• All
  • 2023
  • 2022
Oil painting of a middle-aged man with a thoughtful expression.

March 11, 2023 - April 23, 2023

Coleman Projects is delighted to announce the first exhibition of the 2023 programme, Just Like That, curated by Theo Ellison. This exhibition explores that strange disconnect and digs into the role of humour within art; the relationship between irony and sincerity, the influence of comedy on video and performance art, the commonalities and differences between humour and art-world humour, and how it operates within and between self-contained artworks.
Private view text opening card

November 13, 2022 - December 4, 2022

Monochrome brings together eight contemporary artists who explore the complexities of simply working in a single colour. The avant-garde history of this Modernist idiom – from Malevich to Klein and Mary Martin – can be traced through the evidence here of their very different practices. As a group, they represent a riot of material approaches in a range of colours, textures, dimensions and tonal spectra: from the slick surface of ceramics to bold sculptural puzzles, dynamic object-relief and the subtle granular weft of the canvas.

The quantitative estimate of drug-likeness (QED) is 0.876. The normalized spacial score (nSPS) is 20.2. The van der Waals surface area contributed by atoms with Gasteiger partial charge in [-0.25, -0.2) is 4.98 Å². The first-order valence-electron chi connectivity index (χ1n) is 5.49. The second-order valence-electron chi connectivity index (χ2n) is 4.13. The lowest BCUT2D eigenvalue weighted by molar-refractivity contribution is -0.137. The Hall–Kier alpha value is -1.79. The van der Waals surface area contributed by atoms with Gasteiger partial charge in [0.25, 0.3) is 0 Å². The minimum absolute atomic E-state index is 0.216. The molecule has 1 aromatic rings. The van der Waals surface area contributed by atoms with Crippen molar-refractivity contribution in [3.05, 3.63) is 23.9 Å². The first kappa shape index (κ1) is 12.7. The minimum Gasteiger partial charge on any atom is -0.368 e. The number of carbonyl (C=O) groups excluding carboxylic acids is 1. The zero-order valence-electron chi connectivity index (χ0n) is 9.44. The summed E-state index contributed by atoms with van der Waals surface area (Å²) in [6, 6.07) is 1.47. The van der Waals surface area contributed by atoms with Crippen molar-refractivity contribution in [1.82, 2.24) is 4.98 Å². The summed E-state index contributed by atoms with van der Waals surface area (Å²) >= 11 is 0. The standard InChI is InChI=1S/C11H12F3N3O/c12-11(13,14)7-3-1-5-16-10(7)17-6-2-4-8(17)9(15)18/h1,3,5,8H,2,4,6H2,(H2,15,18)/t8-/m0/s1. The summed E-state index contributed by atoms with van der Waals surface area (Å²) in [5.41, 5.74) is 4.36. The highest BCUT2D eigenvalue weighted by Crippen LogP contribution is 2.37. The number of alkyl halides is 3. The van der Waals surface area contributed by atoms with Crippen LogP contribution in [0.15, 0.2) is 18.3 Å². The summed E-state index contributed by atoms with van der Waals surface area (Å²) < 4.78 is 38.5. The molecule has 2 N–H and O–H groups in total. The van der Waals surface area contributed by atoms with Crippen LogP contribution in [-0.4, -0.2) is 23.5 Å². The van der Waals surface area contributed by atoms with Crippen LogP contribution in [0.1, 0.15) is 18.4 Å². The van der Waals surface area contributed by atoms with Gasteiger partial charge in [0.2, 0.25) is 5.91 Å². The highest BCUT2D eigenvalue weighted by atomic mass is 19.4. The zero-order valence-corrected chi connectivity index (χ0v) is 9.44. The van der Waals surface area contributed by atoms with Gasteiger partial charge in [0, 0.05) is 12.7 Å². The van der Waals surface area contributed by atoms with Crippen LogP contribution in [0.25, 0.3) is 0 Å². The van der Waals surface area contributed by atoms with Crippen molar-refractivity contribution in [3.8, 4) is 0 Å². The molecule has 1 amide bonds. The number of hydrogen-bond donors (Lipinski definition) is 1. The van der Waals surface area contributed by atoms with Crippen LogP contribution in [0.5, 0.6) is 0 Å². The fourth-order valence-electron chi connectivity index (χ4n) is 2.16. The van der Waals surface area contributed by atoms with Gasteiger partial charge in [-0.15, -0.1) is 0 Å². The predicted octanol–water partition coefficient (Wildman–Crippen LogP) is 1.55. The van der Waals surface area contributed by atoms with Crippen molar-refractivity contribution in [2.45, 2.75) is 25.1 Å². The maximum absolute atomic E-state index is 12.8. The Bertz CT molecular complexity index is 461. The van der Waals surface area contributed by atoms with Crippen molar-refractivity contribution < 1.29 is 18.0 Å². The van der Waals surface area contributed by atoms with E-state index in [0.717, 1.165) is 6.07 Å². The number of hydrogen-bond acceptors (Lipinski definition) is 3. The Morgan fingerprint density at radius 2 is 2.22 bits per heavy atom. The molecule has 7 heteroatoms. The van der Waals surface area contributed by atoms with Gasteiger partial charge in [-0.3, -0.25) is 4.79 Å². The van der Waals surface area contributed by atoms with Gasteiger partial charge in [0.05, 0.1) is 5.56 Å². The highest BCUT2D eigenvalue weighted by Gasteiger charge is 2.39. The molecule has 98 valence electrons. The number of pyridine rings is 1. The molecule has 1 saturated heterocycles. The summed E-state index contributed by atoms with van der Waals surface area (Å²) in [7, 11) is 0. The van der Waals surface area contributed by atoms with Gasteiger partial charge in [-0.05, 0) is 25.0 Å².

September 23, 2022 - October 23, 2022

This year Rachel Lumsden will be in situ, developing a body of paintings informed by a curious mix of imagery relating to world events and everyday occurences. Sifting through the visual information at her disposal, Lumsden reveals the follies and the virtues of human situations and their particular moment in media and cultural history.
Abstract explosion painting with geometric shapes over ocean.

June 11, 2022 - July 10, 2022

Coleman Project Space is delighted to become the temporary London home of ‘Signifiance: Painting Beyond Borders’, curated by John Bunker and Michael Stubbs. This group exhibition of diverse approaches in British painting was originally conceived for The Cornerstone Gallery, Liverpool Hope University. It reflects the myriad ways artists are currently pushing at and exploring the boundaries between old and new media; our Modernist understanding of painting as a practice and the contemporary critical discourse that attempts to define it, or break it down.